Well, this was a productive night:  I’ve been working with the Taos TCS3414, which is a light and RGB color sensor.  It’s a tiny little guy, about 2.5 x 3.5 mm I would guess, and shown above is mounted on breakout boards.  I just had a breakthrough night with it, getting it to correctly return values from the sensors, so I thought I’d share my preliminary code for the benefit of all.

Update: better code here!

Helpful tips:

  • The TCS3414 is I2C, whereas the TCS3404 uses the similar SMBus.  The Atmega 328 can do both, but I2C is easier for reasons of both hardware and libraries, so get the TCS3414.
  • I2C is on analog pins 4 and 5, not digital pins 4 and 5.
  • It’s a 3.3V device, so make sure you power it via the 3V output on the Arduino, not the 5V output.  It draws 9ma max, so the 50ma capacity via Arduino is plenty.
  • Similarly, you’ll need to level shift 5V bidirectionally to 3V from the Arduino to the sensor, so google logic level converters.  I used a pair of NTE491 MOSFETs.

Here’s what my hardware looks like (note, my breakout board pins aren’t the same layout as the sensor):

That all being said, here’s my (working concept only) code!:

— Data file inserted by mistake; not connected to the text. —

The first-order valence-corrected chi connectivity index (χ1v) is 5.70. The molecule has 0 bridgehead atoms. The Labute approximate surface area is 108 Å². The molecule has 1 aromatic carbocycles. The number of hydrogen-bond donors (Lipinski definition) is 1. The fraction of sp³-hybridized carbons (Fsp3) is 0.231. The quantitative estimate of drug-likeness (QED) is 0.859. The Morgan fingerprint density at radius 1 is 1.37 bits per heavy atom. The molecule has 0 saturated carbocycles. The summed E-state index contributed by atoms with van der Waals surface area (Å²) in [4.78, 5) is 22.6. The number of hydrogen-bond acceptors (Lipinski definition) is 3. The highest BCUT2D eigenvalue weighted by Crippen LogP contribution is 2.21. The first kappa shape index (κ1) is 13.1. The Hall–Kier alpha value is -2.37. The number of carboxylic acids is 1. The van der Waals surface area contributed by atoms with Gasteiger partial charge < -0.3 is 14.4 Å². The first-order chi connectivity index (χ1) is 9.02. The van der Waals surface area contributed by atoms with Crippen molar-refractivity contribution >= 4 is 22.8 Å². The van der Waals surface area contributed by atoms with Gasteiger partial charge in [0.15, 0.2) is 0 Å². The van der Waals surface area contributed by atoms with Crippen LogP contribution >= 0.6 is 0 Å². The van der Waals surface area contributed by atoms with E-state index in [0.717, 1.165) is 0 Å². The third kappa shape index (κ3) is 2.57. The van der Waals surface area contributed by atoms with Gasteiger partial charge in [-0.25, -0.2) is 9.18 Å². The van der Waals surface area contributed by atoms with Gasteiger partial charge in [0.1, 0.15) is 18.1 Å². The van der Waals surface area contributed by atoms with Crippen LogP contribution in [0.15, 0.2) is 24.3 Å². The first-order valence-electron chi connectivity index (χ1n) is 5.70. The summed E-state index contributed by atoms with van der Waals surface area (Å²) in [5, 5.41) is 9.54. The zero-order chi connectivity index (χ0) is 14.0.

// 6 June 2012


int ledPin = 13; // LED connected to digital pin 13

byte receivedVal = 0x00;

unsigned int clearLow = 0;
unsigned int clearHigh = 0;

void setup()
// initialize the digital pin as an output:
pinMode(ledPin, OUTPUT);

// join i2c bus (address optional for master)

Serial.write("Serial started" "\n");

digitalWrite(ledPin, HIGH); // set the LED on

Wire.write(0x03); // Turn the device on and enable ADC

Wire.beginTransmission(0x39); // Request confirmation
receivedVal = Wire.read();

if (receivedVal == 0x03) {
Serial.write("ADC Started" "\n");
else {
Serial.write("Connect to sensor failed with code: ");
Serial.println(receivedVal, DEC);

delay(50); // wait for a moment to allow ADC to initialize
digitalWrite(ledPin, LOW); // set the LED off

void loop() {

Wire.beginTransmission(0x39); // Request confirmation
clearLow = Wire.read();
clearHigh = Wire.read();

clearHigh = (clearHigh * 256) + clearLow;

Serial.println(clearHigh, DEC);


If you’ve done it right, it should start spitting out meaningless numbers, that decrease when you hold your hand over the sensor!  More to come on this topic soon!

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